• I live in an irregular income and when times are good, I deposit extra funds into a “slush” account that I access when times are lean. It is definitely more stressful living like this, but after a while it becomes the “norm.” I’m not so sure if that’s a good thing or not, but it’s what I’ve become used to. As long as there are good times, I can survive through the not-so-good ones. ;)

    • It does become the norm, and it is a little more stressful because you’re conscious of the fact that your income might not always be there. I think most folks who are used to a regular salary don’t think about that much, even though a “secure” job isn’t necessarily secure.

  • Thankfully, I have a regular income… and the “extra” income is the irregular part. I imagine it is extremely difficult to budget when you have such irregularities…. although I suppose a certain amount of income is regular for most.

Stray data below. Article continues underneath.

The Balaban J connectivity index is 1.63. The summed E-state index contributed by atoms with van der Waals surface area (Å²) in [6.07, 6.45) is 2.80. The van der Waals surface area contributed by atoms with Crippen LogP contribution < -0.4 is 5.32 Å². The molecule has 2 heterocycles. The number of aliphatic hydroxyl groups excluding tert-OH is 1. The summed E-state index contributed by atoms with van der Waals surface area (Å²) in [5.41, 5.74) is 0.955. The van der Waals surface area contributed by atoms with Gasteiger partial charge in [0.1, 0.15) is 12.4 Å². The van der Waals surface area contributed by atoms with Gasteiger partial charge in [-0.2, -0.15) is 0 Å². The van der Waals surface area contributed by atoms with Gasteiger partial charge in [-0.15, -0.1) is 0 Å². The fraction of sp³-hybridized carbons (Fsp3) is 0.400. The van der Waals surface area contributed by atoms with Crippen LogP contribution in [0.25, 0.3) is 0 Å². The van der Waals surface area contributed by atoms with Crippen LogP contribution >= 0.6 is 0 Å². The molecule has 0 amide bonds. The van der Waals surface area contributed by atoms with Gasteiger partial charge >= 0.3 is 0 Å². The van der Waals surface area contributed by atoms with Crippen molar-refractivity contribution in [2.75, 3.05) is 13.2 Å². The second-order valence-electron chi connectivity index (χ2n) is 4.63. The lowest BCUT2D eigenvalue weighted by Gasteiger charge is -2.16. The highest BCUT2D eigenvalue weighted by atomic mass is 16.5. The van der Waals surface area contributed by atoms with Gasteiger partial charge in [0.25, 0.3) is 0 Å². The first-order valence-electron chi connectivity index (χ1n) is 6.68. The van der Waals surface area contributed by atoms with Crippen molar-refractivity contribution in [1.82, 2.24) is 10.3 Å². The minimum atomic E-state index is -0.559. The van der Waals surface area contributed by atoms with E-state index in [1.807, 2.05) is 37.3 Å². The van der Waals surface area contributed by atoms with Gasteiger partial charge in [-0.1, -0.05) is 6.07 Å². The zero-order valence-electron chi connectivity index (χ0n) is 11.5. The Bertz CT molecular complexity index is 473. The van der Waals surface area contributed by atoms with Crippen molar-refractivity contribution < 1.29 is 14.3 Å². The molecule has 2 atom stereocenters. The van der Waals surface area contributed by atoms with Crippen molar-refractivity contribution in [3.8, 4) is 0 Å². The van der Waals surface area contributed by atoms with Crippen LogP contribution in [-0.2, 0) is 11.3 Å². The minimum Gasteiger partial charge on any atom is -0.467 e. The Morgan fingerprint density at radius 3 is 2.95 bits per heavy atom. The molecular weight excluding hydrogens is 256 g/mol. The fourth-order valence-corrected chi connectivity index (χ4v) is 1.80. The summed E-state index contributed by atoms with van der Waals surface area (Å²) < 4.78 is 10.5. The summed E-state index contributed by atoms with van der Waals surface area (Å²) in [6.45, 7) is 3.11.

• Yeah that’s the situation I’m in now — with regular income plus extra, which makes it nice. It’s not really hard to budget with irregular income though; what can be hard is just adjusting to the uncertainty and making sure you’re prepared enough for the down times.

  • As long as the $500 amount keeps getting higher over time, things will work out. :)

  • It is even difficult for most folks to live on a fixed income because they spend $1.22 for every dollar they earn. They get a $300 raise and celebrate with a $400 car payment. Getting a fully funded emergency fund and on a spend every penny budget is the key..

    • You know that’s an excellent point. And so many people spend their raises as soon as they find out about them — before they even see how much will make it to their paycheck.

  • Angela

    If i am relying on irregular salary, I would definitely save for future purposes and limit my daily expenses to necessities so as not to over spend and leave me broke before i could expect for another irregular salary. Or maybe, if my skills would allow me, i would find myself a regular job that would pay me off regular salary while doing extra for jobs that would pay me off irregular salary.